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A Brief History of Tablet Computers

However, of particular interest today is the tablet computers. Where did it come from?

From the panel PC to wearables, the world of technology always has a surprise for us. However, of particular interest today is the tablet computers. Where did it come from? The idea itself is pretty old, and tablet Computers were first envisioned in the late 1960s by Alan Kay, a computer scientist. He theorized that as flat panel display technology improved, computer components got miniaturized, user interfaces got improved and Wi-Fi technology evolved, a general-purpose computing device would soon be invented that would fit into the palm of your hand, and it would even be great as a tool for education, especially among children.

That was a bold prediction to make in the 1960s and, as history would have it, it came true barely four decades later. Here is a list of the different iterations the tablet has had over the years, leading up to the revolutionary iPad that was revealed in 2010.

1987 ― Linus Write-Top

This was one of the very first tablets that had handwriting recognition technology built into them. You could use the stylus on the tablet to write on the screen. For something built in 1987, it was pretty ahead of its time.

1989 ― GridPad

The GridPad was invented by Jeff Hawkins, who later went on to find Palm Computing. This is often touted as the first true tablet computer that ran on MS-DOS. The greatest customer of this product was the military. The general public, however, pretty much ignored it. It was quite heavy, weighing more than 4 pounds, and was also very pricey.

1993 ― Newton

This was Apple’s first-ever tablet. It was popularly known as the Newton MessagePad and was the first attempt at a personal digital assistant (PDA), which was believed to be the replacement for the PC. It didn’t work out very well and has since been met with similar amounts of reverence and ridicule. It also had a stylus and handwriting recognition software, though it was rather rudimentary by modern standards.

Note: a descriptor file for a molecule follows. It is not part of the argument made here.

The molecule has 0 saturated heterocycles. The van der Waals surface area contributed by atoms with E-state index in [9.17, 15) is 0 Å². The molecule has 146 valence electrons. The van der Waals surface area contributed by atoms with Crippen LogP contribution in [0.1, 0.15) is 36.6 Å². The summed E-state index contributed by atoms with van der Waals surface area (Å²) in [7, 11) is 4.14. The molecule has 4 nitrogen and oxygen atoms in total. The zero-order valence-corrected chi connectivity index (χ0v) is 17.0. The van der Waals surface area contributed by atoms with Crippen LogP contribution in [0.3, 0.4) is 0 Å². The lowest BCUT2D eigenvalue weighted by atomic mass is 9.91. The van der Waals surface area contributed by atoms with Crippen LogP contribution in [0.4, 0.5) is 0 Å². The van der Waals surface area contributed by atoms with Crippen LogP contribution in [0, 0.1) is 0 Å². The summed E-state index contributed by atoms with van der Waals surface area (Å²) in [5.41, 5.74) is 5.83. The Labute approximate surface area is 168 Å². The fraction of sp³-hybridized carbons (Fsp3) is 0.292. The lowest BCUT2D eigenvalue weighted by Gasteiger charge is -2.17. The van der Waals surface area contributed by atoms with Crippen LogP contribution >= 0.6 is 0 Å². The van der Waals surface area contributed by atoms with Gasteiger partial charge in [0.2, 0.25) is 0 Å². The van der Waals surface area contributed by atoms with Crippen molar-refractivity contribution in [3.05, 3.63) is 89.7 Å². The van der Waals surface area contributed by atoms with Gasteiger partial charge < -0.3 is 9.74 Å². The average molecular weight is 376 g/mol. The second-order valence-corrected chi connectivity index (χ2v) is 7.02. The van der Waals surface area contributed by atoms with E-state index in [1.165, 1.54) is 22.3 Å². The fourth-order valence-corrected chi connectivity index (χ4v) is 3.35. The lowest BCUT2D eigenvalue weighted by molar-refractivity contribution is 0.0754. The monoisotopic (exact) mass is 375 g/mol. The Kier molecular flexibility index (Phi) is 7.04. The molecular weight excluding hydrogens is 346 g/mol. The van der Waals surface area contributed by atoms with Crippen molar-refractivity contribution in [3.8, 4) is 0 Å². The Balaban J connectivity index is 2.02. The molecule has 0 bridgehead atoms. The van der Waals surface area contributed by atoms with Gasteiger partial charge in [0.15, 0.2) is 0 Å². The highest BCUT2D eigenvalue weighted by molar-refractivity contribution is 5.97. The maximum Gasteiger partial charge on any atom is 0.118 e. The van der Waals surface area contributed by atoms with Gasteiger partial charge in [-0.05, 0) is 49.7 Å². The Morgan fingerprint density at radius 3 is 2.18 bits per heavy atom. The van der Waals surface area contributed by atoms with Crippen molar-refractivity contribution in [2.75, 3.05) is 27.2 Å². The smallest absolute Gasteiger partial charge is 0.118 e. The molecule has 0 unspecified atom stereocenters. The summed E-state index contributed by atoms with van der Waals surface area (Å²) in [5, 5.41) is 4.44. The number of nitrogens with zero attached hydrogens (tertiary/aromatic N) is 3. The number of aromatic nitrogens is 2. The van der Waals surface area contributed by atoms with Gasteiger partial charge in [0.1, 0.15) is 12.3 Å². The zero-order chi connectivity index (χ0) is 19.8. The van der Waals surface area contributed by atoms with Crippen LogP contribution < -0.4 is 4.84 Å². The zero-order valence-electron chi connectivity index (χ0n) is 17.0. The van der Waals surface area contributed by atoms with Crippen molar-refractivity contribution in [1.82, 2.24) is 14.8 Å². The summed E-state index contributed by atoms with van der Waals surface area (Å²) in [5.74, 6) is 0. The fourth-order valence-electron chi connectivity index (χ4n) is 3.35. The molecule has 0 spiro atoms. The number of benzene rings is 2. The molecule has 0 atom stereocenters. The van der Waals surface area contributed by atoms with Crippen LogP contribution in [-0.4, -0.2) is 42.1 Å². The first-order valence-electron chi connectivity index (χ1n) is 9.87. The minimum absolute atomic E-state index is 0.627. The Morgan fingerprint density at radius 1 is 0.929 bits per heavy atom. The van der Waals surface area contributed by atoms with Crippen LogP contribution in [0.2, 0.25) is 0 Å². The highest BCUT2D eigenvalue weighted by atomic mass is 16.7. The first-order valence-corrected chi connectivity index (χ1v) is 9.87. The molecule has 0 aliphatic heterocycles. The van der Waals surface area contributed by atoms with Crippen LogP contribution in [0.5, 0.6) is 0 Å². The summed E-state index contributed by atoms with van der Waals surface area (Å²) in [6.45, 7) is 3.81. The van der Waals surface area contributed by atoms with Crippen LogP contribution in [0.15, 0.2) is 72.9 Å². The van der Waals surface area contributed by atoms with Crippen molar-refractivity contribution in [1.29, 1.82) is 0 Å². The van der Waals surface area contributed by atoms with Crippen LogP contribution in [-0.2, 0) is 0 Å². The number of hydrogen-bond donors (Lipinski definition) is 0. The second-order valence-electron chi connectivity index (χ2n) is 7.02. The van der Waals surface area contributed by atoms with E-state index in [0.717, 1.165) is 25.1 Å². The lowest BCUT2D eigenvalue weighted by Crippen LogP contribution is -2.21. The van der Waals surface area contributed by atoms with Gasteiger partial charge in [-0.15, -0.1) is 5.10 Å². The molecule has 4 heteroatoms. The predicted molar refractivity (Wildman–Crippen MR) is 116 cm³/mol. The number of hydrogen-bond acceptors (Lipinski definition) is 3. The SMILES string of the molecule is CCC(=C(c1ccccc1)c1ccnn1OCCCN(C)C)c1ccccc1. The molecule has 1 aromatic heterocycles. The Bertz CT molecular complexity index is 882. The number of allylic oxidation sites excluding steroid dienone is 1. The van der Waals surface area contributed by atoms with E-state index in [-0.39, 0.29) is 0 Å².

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1997 ― PalmPilot

This was once again designed by Jeff Hawkins of GridPad fame. The PalmPilot was an affordable PDA and eventually got upgraded with a touchscreen, which made it quite popular. It showed that people did want something that was midway between a mobile phone and a laptop and was both easy to use and affordable.

2000 ― Microsoft’s First Tablet PC

Microsoft made a prototype of a tablet PC in 2000 and is often credited with being the first to coin the term “tablet PC.” Because it was a prototype, it never made it to the mass market.

2002 ― Windows XP Tablet

Microsoft made a special version of Windows  XP for tablets, and some companies like Fujitsu went on to make tablets for it.


The mid-2000s saw a lot of companies make tablets. Two of the most well-known at the time were the Lenovo ThinkPad and the LS800 from Motion Computing. These were infamous for being pricey, however, and were therefore mostly used by the military and in factories. The LS800 still holds the record for being the smallest tablet computer ever and at the time cost over $2000.

2010 ― Apple iPad

The iPad was the true usher of the modern tablet age. It was introduced in 2010 by Steve Jobs and had a beautiful touchscreen much like the ones on the iPod Touch and the iPhone, which people had already come to love. While a lot of naysayers thought the iPad would fail, it went on to sell hundreds of millions of devices over many iterations in both hardware and software. It also spawned competitors like Samsung, Sony, and many others and ushered in an age of unfettered innovation in the tablet market.


Staff Writer

All articles published by Staff Writer have been contributed by all our reporters and edited and proofread by our editorial team.
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